Everything is $200
The last 2 weeks have been automobile repair weeks at the Ramon house. First Lynn’s car went into the shop for some minor work— brake pads and some work on the engine mount. Also the turn signal worked sometimes and sometimes it didn’t—like I asked Lynn to watch the tail lights and tell me if the turn signal was working or not. Lynn watched intently. I knew she could do this because she holds a Master’s Degree from Texas A&M. I turned on the left signal. Lynn said, “It’s working—it’s not working. It’s working—it’s not working.” I considered that too undependable to pass the annual vehicle inspection, which was due last month. So into the shop with the car.
The bill for replacing the turn signal switch was $230 and change. The cost of the brake pad work was $231. Earlier she had the serpentine belt replaced--$203.
My sporty white Toyota Celica was the victim of a hit and run accident in the parking lot of our local university which left a few gouges in the rear bumper. Not enough to disable the bumper—just enough to look ugly. It had to be fixed. So into the body shop for the Toyota. Guess how much to have the bumper sanded and painted. You got it--$215.
There was an interesting pattern developing. I applied my great analytical powers to the problem and hypothesized that every minor thing that can possibly go wrong with a car costs $200 to repair. Not exactly $200—that would look suspicious. But more than $200 and less than $300--so the estimate will be $200 plus a bit more.
Being a man of science, I decided to test my hypothesis. I would visit a number of auto repair places in Huntsville and check on prices to repair all kinds of little car things.
Place # 1—Me “Ah, Rick. Suppose I needed my fluids changed—like an oil change and transmission service. How much would that cost me?”
Rick (after consulting a big blue book and his computer) -- “That would be about $217.”
Me—“Suppose when you got into the transmission you discovered that it needed a valve body repair. How much?”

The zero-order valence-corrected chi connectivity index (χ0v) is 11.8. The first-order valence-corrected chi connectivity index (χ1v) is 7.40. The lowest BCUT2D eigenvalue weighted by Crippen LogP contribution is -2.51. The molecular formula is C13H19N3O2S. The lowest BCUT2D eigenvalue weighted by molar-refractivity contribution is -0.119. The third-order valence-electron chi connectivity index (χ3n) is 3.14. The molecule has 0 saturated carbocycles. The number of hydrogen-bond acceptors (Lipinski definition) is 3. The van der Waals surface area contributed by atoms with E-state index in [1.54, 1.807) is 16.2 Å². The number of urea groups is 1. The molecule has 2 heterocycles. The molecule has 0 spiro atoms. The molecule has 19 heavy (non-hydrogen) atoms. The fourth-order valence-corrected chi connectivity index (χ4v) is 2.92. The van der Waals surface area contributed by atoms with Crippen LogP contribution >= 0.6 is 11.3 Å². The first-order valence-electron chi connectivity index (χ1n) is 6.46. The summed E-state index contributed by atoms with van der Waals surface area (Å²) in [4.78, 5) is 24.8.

Rick (more consultation)--“That would be an additional $291.”
Me—“Suppose it’s something simple like a bad oxygen sensor and ignition coil?”
Rick—“That would be $234. Ya know, Don, if you’ve got all this stuff wrong with your car, you really shouldn’t have it out on the street.”
It was obvious that Rick was getting a bit suspicious. I decided to try someplace else.
Place #2. Me—“Hi. I’m Don and I need to get some repair estimates. How to replace my rear brake shoes?”
Repair Person—“Let’s see,” he said consulting a large red book and his computer. “That would run about $244.”
Me—“I see. What if it just needs a brake booster?”
Repair Person—“That’ll cost you $299.”
Me—“I might need a fuel injector and some diagnostic work.”
Me—“The carburetor needs rebuilding.”
Repair person—“That costs $298. I’m sorry sir, but I’m obligated to report the condition of your car to the Texas Department of Public Safety.”
Fortunately, I was able to get away before the guy could actually get may license tag number. I made another stop and found out that an air-flow sensor costs $246; Transmission service and a belt tensioner cost $235; an alternator--$273; an ERG valve-$238; a water pump and related work--$266; a valve cover gasket and belt, with a little attention to an air conditioning leak--$287; and finally just a plain old engine tune-up--$248. Then I got the same threat about calling DPS.
My last stop revealed that oil cooler lines cost $$233; a window motor was $259; front and rear shock absorbers were $205; and a battery plus diagnostics was $202.
By now I had enough data to support my hypothesis and draw a very revealing conclusion, namely, Every little thing that can go wrong with a car can be fixed for $200 and change. This does not include major repairs such as replacing the universal joint/transmission tensioning bar and icemaker. No sir. A repair like that would cost slightly more than the Bluebook value of your car.
Although I now knew that all small car repairs cost $200, I didn’t know why. To answer this question I requested and got an interview with our local mechanic, Frank Wayne “Martin” Smelzer, who got his start in the business repairing Model-T Fords right off the assembly line.
Me—“Martin, I’ve discovered that every little thing that can go wrong with a car costs about $200 to fix. Can you explain that?”
Martin—“Yes, sir, I can. Back in 1927, the last year of production for the Model-T Ford, every little thing on that car could be fixed for less than $5. When the first Model-A rolled off the assembly line—that was August 1, 1931, if I rightly remember -- everything went up to about $10. Fifteen years ago most everything cost $100. The economy got better. People had more money, so we started chargin’em $200. I suspect in another 4 or 5 years we’ll be able to get away with charging them $300 for all little stuff.”
Me—“So the cost of repair has more to do with the state of the economy than the cost of producing parts?”
Martin—“Well sure. For example, if you go to a parts shop buy all the parts for a $25,000 car, it will cost you around $250,000. You know it doesn’t cost that much to produce the parts.”
Me—“Well albedamned. Is there anything us poor car owners can do to get around this?”
Martin—“Sure. Do what we did before the Model T. Ride a horse.”